Home, Sweet Hostage
Eight months later, an anonymous complaint changed things.
In August 2010, the Mortons bought a three-quarter-ton van, which Tim used for work to treat and transport animals. They parked it in the driveway because it was too tall to clear the garage. Morton saw a couple of similar vans in the neighborhood.
“The restrictions did not prohibit a mobile home or a recreational vehicle,” he said.
In September the Mortons received an anonymous letter complaining about the vehicle. Morton called board president Larry Buck, who referred him to board member John Reed, head of a code and restrictions committee. Reed said the van violated a rule that prevents motor homes and campers from being parked in view of the street. Morton met with the committee in November to plead his case. He didn’t believe his van should be considered a motor home or camper. The committee suggested raising his garage ceiling and parking the van inside. Morton objected, citing the expense, and was referred to Buck.
Buck owns Victory Awning Industries Inc. with its large painted message visible from the highway near Randol Mill Road and 820: “To Jesus Christ Be the Glory.” Buck wrote a book in 2003 called “Solomon’s 7” about a transformational encounter he had with God in 2003 — available on his website for $14.95 or five for $64.75. In 2007 he and his wife, Susan, started the nonprofit Ends of the Earth Ministries to provide disaster relief in such faraway places as China, Indonesia, and Sri Lanka.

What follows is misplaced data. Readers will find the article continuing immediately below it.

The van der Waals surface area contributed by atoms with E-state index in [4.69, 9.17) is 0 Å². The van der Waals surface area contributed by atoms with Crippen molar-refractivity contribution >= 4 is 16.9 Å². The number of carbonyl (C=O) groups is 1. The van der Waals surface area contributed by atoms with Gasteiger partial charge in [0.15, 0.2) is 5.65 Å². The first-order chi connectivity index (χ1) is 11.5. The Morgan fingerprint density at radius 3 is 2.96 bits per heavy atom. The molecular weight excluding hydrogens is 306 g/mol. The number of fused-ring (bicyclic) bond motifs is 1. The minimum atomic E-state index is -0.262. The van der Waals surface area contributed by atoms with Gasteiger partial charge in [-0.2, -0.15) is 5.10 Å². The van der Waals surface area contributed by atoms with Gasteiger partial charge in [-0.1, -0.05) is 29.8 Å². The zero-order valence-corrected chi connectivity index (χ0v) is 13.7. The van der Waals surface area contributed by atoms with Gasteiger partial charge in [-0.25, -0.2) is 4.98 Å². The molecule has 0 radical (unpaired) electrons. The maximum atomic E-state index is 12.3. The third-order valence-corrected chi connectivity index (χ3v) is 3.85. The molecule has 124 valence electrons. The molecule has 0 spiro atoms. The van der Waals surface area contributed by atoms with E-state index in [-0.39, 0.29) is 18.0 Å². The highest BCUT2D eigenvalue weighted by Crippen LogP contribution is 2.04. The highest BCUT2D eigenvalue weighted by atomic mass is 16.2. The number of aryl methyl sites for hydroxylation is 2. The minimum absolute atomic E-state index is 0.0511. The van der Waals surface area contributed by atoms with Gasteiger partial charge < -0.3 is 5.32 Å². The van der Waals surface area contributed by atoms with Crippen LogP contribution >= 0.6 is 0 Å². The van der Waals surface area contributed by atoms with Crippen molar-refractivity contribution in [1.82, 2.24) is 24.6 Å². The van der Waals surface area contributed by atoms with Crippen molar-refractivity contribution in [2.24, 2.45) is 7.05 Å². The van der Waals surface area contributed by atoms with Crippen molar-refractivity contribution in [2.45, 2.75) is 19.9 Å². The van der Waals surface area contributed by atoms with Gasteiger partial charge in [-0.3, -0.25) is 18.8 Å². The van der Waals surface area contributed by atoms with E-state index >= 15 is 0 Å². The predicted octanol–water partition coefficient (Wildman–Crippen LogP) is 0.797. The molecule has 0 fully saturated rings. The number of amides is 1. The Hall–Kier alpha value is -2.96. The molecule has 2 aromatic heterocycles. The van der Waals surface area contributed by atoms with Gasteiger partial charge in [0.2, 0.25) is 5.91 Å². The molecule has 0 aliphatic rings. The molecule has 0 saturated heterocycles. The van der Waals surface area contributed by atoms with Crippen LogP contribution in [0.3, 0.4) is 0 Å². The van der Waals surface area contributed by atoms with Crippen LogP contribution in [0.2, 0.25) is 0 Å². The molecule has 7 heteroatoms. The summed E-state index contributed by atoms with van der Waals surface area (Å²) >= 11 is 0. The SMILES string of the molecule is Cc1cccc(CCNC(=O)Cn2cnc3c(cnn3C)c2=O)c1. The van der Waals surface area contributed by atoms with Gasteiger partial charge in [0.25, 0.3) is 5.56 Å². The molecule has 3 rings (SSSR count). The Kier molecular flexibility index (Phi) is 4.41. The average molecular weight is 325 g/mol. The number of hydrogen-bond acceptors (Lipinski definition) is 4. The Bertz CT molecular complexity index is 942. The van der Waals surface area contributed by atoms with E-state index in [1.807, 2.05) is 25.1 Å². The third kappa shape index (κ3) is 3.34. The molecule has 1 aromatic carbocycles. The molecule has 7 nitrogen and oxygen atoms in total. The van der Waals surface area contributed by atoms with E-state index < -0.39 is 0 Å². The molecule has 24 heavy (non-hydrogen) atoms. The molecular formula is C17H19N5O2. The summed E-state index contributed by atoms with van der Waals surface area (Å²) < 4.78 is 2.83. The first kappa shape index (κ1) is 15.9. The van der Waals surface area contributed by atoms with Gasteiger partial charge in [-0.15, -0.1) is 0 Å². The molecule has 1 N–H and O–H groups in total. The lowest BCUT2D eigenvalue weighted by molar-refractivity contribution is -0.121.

Buck and Morton played phone tag for weeks, and the van stayed put.
Then late one night, Morton and his wife and children were returning home, tired and ready for bed, when a gate attendant barred their entrance. Their van was no longer welcome in the neighborhood — by orders of Buck.
Morton phoned Buck but got no answer. He called then-board member Robert Flynn, who was unaware that Morton’s van was being denied entrance. Flynn no longer serves on the board. The influence of Buck and a few others was draconian and shortsighted, he said, citing rising legal costs that cut into the association’s budget.
“It’s a little bit of a nightmare living in our neighborhood right now,” Flynn said.
His wife, Sandra, had even stronger words.